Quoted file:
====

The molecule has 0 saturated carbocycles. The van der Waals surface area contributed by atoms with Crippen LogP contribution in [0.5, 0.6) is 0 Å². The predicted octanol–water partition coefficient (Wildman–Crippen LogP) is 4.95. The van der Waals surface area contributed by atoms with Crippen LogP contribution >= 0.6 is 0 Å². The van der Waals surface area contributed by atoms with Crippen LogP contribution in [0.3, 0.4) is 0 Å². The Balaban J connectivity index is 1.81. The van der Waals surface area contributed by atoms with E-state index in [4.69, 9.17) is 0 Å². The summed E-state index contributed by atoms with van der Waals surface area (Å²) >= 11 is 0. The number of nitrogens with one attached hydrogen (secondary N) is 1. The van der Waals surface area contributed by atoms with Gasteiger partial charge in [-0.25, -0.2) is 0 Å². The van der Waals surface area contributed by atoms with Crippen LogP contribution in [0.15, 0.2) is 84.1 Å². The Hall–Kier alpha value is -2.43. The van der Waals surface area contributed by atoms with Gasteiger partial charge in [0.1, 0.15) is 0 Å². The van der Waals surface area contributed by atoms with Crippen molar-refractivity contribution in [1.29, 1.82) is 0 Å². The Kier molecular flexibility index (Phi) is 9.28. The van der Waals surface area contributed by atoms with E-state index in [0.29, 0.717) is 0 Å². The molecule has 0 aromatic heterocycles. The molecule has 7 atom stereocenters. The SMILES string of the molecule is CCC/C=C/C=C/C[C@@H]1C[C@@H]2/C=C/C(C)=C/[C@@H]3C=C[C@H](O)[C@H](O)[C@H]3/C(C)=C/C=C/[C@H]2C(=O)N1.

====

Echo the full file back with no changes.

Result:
The molecule has 0 saturated carbocycles. The van der Waals surface area contributed by atoms with Crippen LogP contribution in [0.5, 0.6) is 0 Å². The predicted octanol–water partition coefficient (Wildman–Crippen LogP) is 4.95. The van der Waals surface area contributed by atoms with Crippen LogP contribution >= 0.6 is 0 Å². The van der Waals surface area contributed by atoms with Crippen LogP contribution in [0.3, 0.4) is 0 Å². The Balaban J connectivity index is 1.81. The van der Waals surface area contributed by atoms with E-state index in [4.69, 9.17) is 0 Å². The summed E-state index contributed by atoms with van der Waals surface area (Å²) >= 11 is 0. The number of nitrogens with one attached hydrogen (secondary N) is 1. The van der Waals surface area contributed by atoms with Gasteiger partial charge in [-0.25, -0.2) is 0 Å². The van der Waals surface area contributed by atoms with Crippen LogP contribution in [0.15, 0.2) is 84.1 Å². The Hall–Kier alpha value is -2.43. The van der Waals surface area contributed by atoms with Gasteiger partial charge in [0.1, 0.15) is 0 Å². The van der Waals surface area contributed by atoms with Crippen molar-refractivity contribution in [1.29, 1.82) is 0 Å². The Kier molecular flexibility index (Phi) is 9.28. The van der Waals surface area contributed by atoms with E-state index in [0.29, 0.717) is 0 Å². The molecule has 0 aromatic heterocycles. The molecule has 7 atom stereocenters. The SMILES string of the molecule is CCC/C=C/C=C/C[C@@H]1C[C@@H]2/C=C/C(C)=C/[C@@H]3C=C[C@H](O)[C@H](O)[C@H]3/C(C)=C/C=C/[C@H]2C(=O)N1.